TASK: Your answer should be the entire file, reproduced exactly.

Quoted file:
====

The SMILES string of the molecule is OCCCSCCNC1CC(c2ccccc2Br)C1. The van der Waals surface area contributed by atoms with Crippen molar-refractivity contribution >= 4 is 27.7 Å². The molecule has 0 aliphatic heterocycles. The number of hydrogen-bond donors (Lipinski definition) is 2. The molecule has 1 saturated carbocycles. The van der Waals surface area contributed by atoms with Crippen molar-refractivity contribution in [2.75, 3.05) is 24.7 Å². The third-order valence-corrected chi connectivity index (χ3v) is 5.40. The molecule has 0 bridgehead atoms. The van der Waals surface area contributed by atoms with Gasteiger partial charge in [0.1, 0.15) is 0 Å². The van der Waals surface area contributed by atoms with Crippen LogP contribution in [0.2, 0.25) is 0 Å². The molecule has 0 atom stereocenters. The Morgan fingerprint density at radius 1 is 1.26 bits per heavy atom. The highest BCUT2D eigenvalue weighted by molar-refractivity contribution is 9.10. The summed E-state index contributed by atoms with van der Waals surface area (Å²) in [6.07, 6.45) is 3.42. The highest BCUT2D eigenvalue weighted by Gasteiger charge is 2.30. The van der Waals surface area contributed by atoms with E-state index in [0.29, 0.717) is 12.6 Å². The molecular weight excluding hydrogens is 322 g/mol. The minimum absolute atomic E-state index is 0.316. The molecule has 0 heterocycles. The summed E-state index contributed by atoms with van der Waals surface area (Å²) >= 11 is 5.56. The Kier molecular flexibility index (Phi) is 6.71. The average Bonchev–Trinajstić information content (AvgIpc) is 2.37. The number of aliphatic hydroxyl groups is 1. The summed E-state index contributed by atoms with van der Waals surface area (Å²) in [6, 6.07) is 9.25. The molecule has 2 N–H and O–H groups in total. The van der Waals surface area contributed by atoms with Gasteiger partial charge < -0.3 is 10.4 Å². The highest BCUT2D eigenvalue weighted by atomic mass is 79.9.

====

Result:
The SMILES string of the molecule is OCCCSCCNC1CC(c2ccccc2Br)C1. The van der Waals surface area contributed by atoms with Crippen molar-refractivity contribution >= 4 is 27.7 Å². The molecule has 0 aliphatic heterocycles. The number of hydrogen-bond donors (Lipinski definition) is 2. The molecule has 1 saturated carbocycles. The van der Waals surface area contributed by atoms with Crippen molar-refractivity contribution in [2.75, 3.05) is 24.7 Å². The third-order valence-corrected chi connectivity index (χ3v) is 5.40. The molecule has 0 bridgehead atoms. The van der Waals surface area contributed by atoms with Gasteiger partial charge in [0.1, 0.15) is 0 Å². The van der Waals surface area contributed by atoms with Crippen LogP contribution in [0.2, 0.25) is 0 Å². The molecule has 0 atom stereocenters. The Morgan fingerprint density at radius 1 is 1.26 bits per heavy atom. The highest BCUT2D eigenvalue weighted by molar-refractivity contribution is 9.10. The summed E-state index contributed by atoms with van der Waals surface area (Å²) in [6.07, 6.45) is 3.42. The highest BCUT2D eigenvalue weighted by Gasteiger charge is 2.30. The van der Waals surface area contributed by atoms with E-state index in [0.29, 0.717) is 12.6 Å². The molecular weight excluding hydrogens is 322 g/mol. The minimum absolute atomic E-state index is 0.316. The molecule has 0 heterocycles. The summed E-state index contributed by atoms with van der Waals surface area (Å²) >= 11 is 5.56. The Kier molecular flexibility index (Phi) is 6.71. The average Bonchev–Trinajstić information content (AvgIpc) is 2.37. The number of aliphatic hydroxyl groups is 1. The summed E-state index contributed by atoms with van der Waals surface area (Å²) in [6, 6.07) is 9.25. The molecule has 2 N–H and O–H groups in total. The van der Waals surface area contributed by atoms with Gasteiger partial charge < -0.3 is 10.4 Å². The highest BCUT2D eigenvalue weighted by atomic mass is 79.9.